Additional source: David L, "Social Development Theory (Vygotsky)," in Learning Theories, July 23, 2014, https://www.learning-theories.com/vygotskys-social-learning-theory.html
The broad approach to learning that Chompsky falls into is the nativist approach, which asserts all humans have a natural ability to gain knowledge and language. More specifically, all humans understand fundamental structures in languages, and our first language develops as we are exposed to more and more language patterns that we can match to that underlying structure. Chompsky's assertion that a Universal Language exists is being actively contested by scientists, linguists, and scholars today. These new findings suggest that multiple cognitive, biological, and social processes are involved in children's language development (see this article as a start! https://www.salon.com/2016/09/10/what-will-universal-grammar-evidence-rebuts-chomskys-theory-of-language-learning_partner/).
Despite the current controversies present in the academic community, Chompsky's theories do have implications for working with English language learners. Using sentence structure and vocabulary frequently, and as a method for learning how to read and write different types of texts, is extremely helpful for ELLs who are focused on improving their CALP. Offering "key sentences" that can be used in argumentative, explanatory, procedural, and reflective writing can give students a framework in the L2 that they can match their L1 understanding to. It can help them internalize the L2 grammar more efficiently, as clear patters within the grammar can be drawn with repeated use.
Lemetyinen, H. (2012). Language acquisition. SimplyPsychology. Retrieved fromwww.simplypsychology.org/language.html
Behaviorists like Skinner argue that speech is shaped by adults responding to children's utterances with positive and negative reinforcement. The theory rests on the use of operant conditioning, in which positive and negative reinforcement are used to modify behaviour. Skinner's belief that language can be learned this way is almost directly at odds with Chomsky's belief that language learning is innate.
Skinner's beliefs about the importance of positive reinforcement, in which a favorable result is given to the person or group after a desired behaviour is performed, has a number of implications for the classroom. While often associated with classroom management and student behavior, I think positive reinforcement is also valuable for encouraging ELL participation and productive L1 use. Responding positively to students' use of the L1 to understand course material, engage in discussion, or make cross-cultural connections may encourage their self-esteem and identity creation because these are being welcomed in the class.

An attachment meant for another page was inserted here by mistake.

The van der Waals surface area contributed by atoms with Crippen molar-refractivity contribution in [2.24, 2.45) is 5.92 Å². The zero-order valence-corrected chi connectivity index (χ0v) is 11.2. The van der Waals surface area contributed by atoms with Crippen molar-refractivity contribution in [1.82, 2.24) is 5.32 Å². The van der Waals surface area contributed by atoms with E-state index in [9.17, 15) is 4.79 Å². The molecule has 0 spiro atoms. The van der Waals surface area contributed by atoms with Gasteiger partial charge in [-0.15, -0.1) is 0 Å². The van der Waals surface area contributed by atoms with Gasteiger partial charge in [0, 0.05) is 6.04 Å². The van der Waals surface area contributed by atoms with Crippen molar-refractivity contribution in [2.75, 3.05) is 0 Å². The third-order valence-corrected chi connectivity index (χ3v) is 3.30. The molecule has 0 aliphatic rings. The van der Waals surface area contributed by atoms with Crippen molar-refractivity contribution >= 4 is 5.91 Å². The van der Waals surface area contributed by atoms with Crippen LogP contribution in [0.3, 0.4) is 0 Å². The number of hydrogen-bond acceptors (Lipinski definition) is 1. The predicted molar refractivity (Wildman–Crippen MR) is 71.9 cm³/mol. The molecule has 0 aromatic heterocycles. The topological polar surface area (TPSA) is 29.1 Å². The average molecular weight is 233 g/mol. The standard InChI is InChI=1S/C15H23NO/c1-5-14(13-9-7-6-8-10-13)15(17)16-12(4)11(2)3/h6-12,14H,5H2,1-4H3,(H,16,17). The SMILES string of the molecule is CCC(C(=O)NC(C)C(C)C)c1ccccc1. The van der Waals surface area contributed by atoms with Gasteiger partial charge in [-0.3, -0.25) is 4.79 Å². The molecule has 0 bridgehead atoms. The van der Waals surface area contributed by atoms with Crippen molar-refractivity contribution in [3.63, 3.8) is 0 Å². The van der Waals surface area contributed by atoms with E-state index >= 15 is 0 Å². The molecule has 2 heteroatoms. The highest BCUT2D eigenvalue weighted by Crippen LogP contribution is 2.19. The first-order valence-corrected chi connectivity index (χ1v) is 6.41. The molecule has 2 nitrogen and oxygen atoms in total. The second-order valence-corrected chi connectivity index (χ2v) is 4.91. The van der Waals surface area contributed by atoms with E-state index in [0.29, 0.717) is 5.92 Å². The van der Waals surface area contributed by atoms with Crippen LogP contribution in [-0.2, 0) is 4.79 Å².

David L, "Classical and Operant Conditioning (Skinner)," in Learning Theories, June 19,2015, https://www.learning-theories.com/operant-conditioning-skinner.html.
McLeod, S. A. (2015). Skinner - operant conditioning. Retrieved fromwww.simplypsychology.org/operant-conditioning.html
I think the verbal-linguistic, interpersonal and intrapersonal intelligences are my main strengths. I learn by reading, talking, and writing. Gardner's theory of multiple intelligences resonates intuitively with my experiences. It always bothered me that people I know categorized themselves as 'book smart' or 'street smart' and their strengths that didn't fit either category would be brushed aside. Viewing the human intellect in a more nuanced way, as Gardner did, makes these strengths equally important in identity creation and teaching to students' learning styles. It celebrates diversity in a way that supports the notion that one person's idea of success is not the only manifestation of success.
Breaking down the traditional view of intelligence, grounded in the 20th century Euro-centric understanding of humanity, is one of MI's greatest contributions to education. It gives teachers (who may have always felt intuitively that all students have different strengths and needs) a theoretical framework to argue this belief from, and from which to build assessments and activities in a really purposeful way.
As an English and Humanities teacher, I also think designing courses with this in mind allows for more freedom and exploration away from the Canon and a Western lens that is not necessarily written into the curriculum but is common practice because that was how teachers were taught. In the "Tapping into Multiple Intelligences" website, they describe MI as justifying the use of visual arts, music and dance in the classroom because they "can be just as valuable to students' understanding of the world they live in as traditional academic subjects". Shifting our personal goals for education toward this nuanced view of intelligence can support student individuality, self-esteem, and inquisitiveness.